What’s next: Despite the protests, Netanyahu and Levin said they will push for the plan.
- The legislation process is expected to start next week in the Knesset.
2. U.S. sends mixed messages on Israel's judicial plan
The Biden administration has sent mixed messages over the Israeli government's judicial reform plan.
Why it matters: The Biden administration faces a dilemma in how to address the sensitive and politically charged Israeli domestic issue that many in the U.S. government fear could impact Israel’s democracy and, as a result, the U.S.’ relationship with Israel.
- “Israel’s independent institutions are crucial to upholding the country’s thriving democracy, and our shared democratic values are at the heart of our bilateral relationship," the State Department spokesperson told me.
But Tom Nides, the U.S. ambassador to Israel, on Tuesday stressed that the Biden administration should not get involved in this issue.
- “The Israeli people don't want to be lectured by America. We have shared values," Nides told Israeli public broadcaster Kan.
- "We will let the Israeli public articulate their support or their dismay. That’s up to them — it is not up to the U.S. to be commenting on judicial issues that they face," Nides added. "Our job is not to impose our will on every decision this government makes like judicial reform."
- The State Department did not respond to a request for comment on Nides' remarks.
What to watch: White House national security adviser Jake Sullivan and Secretary of State Tony Blinken are expected to make separate visits to Israel by the end of the month.
- Sullivan is scheduled to arrive in Jerusalem on Jan. 19, while Blinken will travel to the region the following week.
- According to U.S. officials, Sullivan and Blinken's visits are primarily aimed at discussing issues like Iran and the Israeli-Palestinian conflict, but the situation on the ground might compel them to also raise the government judicial plan in their meetings with Netanyahu.
3. Negev Forum: Regional cooperation may lead to Israeli-Palestinian talks
In establishing the Negev Forum, the U.S., Israel, UAE, Egypt, Bahrain and Morocco agreed that regional cooperation could be used to pave the way for Israeli-Palestinian peace talks, according to a document published on Tuesday.
The big picture: The “Negev Forum Regional Cooperation Framework” was adopted by the participating countries in November but kept secret until its first meeting in Abu Dhabi ended this week.
- According to the document, one of the goals of the forum is to develop and implement initiatives that strengthen the Palestinian economy and improve the quality of life of the Palestinian people.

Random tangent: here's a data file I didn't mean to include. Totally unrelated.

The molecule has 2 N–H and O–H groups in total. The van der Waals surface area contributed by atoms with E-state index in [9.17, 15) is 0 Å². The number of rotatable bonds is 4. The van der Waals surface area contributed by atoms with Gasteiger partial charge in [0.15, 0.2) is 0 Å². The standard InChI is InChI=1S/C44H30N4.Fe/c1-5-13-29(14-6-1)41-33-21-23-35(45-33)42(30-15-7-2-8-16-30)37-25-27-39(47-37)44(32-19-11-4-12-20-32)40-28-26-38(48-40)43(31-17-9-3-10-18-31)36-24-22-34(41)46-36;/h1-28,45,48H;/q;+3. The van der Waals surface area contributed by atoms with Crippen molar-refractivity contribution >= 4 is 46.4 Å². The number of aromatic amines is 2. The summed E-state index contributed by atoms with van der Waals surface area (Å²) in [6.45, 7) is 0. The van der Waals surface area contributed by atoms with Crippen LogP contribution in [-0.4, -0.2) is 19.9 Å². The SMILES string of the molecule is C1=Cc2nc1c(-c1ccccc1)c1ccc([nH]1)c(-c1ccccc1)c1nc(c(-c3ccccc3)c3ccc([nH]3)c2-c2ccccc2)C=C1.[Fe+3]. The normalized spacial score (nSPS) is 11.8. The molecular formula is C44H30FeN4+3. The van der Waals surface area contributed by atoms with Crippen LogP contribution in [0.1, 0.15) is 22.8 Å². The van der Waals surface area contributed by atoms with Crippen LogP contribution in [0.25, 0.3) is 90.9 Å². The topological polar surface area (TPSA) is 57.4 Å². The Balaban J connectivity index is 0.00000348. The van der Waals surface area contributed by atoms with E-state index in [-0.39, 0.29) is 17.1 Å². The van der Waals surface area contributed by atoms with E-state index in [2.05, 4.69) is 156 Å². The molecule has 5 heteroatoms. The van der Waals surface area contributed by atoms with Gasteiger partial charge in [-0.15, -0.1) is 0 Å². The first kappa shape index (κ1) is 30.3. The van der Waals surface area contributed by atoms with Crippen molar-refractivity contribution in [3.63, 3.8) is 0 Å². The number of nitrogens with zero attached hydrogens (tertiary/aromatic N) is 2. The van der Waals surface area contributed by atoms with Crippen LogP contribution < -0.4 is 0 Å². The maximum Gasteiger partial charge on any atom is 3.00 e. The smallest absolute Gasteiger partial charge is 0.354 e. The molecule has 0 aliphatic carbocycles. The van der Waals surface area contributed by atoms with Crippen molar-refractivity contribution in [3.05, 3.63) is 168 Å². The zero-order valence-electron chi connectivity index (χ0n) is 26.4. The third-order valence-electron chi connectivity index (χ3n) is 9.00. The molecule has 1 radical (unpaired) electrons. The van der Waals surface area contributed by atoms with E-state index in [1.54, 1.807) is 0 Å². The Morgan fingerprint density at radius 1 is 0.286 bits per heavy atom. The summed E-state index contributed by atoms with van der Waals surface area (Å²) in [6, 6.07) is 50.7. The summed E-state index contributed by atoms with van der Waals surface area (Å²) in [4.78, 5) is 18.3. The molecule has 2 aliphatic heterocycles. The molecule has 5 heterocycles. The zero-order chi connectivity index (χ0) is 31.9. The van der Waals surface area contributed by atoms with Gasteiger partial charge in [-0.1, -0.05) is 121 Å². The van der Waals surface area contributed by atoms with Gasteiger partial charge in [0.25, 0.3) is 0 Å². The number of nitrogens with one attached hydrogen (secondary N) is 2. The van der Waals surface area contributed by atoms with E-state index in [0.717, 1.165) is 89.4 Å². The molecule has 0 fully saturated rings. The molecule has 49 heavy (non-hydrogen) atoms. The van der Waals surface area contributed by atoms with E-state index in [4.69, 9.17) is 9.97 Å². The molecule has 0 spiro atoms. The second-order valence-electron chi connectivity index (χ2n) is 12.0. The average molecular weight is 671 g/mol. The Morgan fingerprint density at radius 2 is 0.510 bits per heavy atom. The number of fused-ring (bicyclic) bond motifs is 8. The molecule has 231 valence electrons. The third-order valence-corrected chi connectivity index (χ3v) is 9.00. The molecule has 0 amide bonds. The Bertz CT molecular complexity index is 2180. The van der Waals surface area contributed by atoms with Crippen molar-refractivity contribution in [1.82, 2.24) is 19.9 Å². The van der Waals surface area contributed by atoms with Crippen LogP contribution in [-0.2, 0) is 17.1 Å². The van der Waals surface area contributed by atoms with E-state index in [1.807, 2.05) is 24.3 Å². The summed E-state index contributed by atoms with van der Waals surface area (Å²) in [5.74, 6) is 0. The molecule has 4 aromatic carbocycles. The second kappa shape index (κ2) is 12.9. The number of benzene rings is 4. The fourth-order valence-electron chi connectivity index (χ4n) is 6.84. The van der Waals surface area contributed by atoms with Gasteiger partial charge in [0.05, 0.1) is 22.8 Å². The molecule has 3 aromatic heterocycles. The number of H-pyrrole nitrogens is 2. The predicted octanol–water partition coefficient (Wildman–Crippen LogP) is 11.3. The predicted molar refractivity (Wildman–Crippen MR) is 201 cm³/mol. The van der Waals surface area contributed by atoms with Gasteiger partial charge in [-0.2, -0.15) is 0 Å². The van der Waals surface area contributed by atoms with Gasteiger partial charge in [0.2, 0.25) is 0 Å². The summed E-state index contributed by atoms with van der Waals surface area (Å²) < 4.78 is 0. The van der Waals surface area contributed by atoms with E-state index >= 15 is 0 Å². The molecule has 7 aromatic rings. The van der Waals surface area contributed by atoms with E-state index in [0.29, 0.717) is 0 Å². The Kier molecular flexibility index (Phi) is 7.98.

- "The Participants also affirmed that these relations can be harnessed to create momentum in Israeli-Palestinian relations, towards a negotiated resolution of the Israeli-Palestinian conflict, and as part of efforts to achieve a just, lasting and comprehensive peace," the document states.
- Several Arab countries wanted the Israeli-Palestinian conflict to be mentioned in the closing statement of the meeting, but it was taken out of the text after Israeli objections, according to Israeli officials.
Between the lines: The principles in the document were adopted by the previous Israeli government, which was more moderate on the Israeli-Palestinian conflict.
- The new Israeli government has a hardline stance on this issue.
Driving the news: The document was published after 150 diplomats and officials from the six member states of the Negev Forum convened for two days in Abu Dhabi.
- State Department counselor Derek Chollet, who led the U.S. delegation, told reporters that it was the largest meeting between Israel and its Arab neighbors since the Madrid Conference in 1991.
- The meeting was the first time the working groups that were set up during the Negev Summit last year got together to discuss tangible regional projects focused on food security and water technology, clean energy, tourism, health, education, coexistence, and regional security.
- The Palestinians were not invited to last year's summit. But U.S. and Israeli officials say the U.S. and Egypt proposed several times to the Palestinians to participate in the working groups in order to see if there are any projects that can be done to improve the Palestinian economy. Palestinian officials have so far declined to participate.